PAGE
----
Even if mom did have more than two hands, or a cover that ties around her neck, some babies simply won’t nurse under a cover. It might be too hot, or too hard to breath, or it might just get in the way. To understand I would encourage you to grab some food and a portable heater, cover yourself from head to toe with a blanket, set the heater at 98.6 F, and enjoy your meal.

A mom who attempts this suggestion might find it easier to just bottle feed, therefore putting her baby at risk of premature weaning from the breast.

Why can’t mom politely excuse herself and breastfeed in a bathroom, car, or other room?

Lets start with the most offensive suggestion first. Nursing in a bathroom. Yes, that actually gets suggested quite often. All I can say is, how often do you enjoy your meals in a bathroom? About at often as you eat them under a blanket?

How about a car or private room? It is disrespectful to segregate mothers every time her baby wants to nurse, which at times can be constant, particularly if baby is out in the community and finds the situation overstimulating, therefore requesting to nurse for comfort. It’s not always about the milk! Mom might be enjoying a conversation with friends when mid-sentence baby starts to fuss. Interrupting conversations and sending mom off into isolation infringes on her right to be part of the community, and is likely to leave her excluded from most discussions. If mom desires to care for her baby’s needs while still meeting her own, she simply can’t be sequestered to the backroom every time baby feels cold, tired, or hungry.

Forgive her for making her baby and herself a priority above the stranger sitting at the table next to her who might find exposure to normal infant feeding distressing. Dear nursing mothers, rest assured as hard as it might be for a passerby to get a potential glimpse of a breast being used in a nonsexual way, delaying your baby’s feed is much more distressing to you and baby.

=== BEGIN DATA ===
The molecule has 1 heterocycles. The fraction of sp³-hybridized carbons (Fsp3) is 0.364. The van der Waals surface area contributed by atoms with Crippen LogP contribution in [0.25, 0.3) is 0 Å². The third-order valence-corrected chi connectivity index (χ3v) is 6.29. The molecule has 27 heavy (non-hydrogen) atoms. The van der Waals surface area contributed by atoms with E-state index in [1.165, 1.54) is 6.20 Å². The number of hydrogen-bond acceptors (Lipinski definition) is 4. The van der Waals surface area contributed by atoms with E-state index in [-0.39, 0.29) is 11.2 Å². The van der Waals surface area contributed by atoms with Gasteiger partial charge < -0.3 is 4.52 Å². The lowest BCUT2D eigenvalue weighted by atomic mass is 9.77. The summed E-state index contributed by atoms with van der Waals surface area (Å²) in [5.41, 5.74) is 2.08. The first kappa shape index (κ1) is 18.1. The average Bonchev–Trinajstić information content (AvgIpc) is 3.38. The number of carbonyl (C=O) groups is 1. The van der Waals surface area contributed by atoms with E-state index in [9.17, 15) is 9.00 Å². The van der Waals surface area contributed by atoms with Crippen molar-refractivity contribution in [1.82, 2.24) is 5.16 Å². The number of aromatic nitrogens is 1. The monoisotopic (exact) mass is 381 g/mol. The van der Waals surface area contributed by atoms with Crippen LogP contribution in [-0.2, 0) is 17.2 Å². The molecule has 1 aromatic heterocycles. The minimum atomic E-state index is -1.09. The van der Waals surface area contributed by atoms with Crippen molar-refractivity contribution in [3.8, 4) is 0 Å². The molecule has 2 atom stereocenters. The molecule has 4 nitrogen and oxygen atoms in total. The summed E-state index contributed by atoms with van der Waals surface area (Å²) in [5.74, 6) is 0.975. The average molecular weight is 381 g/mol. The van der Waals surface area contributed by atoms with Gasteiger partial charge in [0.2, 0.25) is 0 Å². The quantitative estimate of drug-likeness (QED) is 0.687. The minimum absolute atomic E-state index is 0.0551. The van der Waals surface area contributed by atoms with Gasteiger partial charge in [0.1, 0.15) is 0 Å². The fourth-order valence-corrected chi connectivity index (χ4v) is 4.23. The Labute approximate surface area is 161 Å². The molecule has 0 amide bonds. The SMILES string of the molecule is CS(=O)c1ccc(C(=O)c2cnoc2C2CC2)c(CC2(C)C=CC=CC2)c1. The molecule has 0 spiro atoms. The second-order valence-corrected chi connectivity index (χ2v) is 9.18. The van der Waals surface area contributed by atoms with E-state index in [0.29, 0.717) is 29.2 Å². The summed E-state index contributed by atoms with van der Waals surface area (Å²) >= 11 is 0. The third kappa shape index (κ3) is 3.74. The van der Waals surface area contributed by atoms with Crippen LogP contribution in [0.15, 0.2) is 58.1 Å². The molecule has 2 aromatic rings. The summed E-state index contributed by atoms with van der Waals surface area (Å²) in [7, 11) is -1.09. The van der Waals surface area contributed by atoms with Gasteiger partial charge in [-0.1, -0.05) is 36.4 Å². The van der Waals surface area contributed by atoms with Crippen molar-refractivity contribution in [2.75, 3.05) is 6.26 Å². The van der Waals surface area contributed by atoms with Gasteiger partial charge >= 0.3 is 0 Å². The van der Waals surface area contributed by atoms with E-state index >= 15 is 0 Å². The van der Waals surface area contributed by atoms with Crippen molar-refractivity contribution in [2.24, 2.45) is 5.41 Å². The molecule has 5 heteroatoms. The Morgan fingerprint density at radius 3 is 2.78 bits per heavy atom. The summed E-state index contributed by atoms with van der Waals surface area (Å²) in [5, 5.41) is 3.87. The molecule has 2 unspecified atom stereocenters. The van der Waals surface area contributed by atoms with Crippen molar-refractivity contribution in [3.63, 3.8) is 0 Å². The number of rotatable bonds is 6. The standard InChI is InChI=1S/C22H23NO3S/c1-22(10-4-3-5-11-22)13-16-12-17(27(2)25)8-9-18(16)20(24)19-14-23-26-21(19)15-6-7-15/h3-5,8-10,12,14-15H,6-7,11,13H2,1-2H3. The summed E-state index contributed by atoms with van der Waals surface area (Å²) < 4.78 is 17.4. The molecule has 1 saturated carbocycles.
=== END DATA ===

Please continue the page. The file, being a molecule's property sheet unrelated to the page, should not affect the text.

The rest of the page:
A mom who attempts this suggestion might find it easier to distract her baby as long as possible rather than feed in public, therefore putting baby at risk of slow weight gain and other health issues.

Why can’t she just feed her baby formula while out, and breastfeed while home?

Short answer: there are risks to formula feeding mom might not be willing to take.

Risks aside, if mom wishes to breastfeed than she must indeed breastfeed. There is no on and off switch. It’s quite common for moms to try this only to find themselves uncomfortably engorged and needing to head home to remove milk from her breasts that baby was not permitted to remove. Once home, where she can count on the walls of her house to protect individuals from seeing her public displays of breastfeeding, she will likely offer baby the breast, but baby isn’t going to take the breast with a belly full of formula. This leaves mom engorged and uncomfortable. Since breastmilk, like a free market, works on supply and demand, if this happens enough the lack of demand will lead to lack of supply. This type of “breastfeeding” is undoubtedly not sustainable.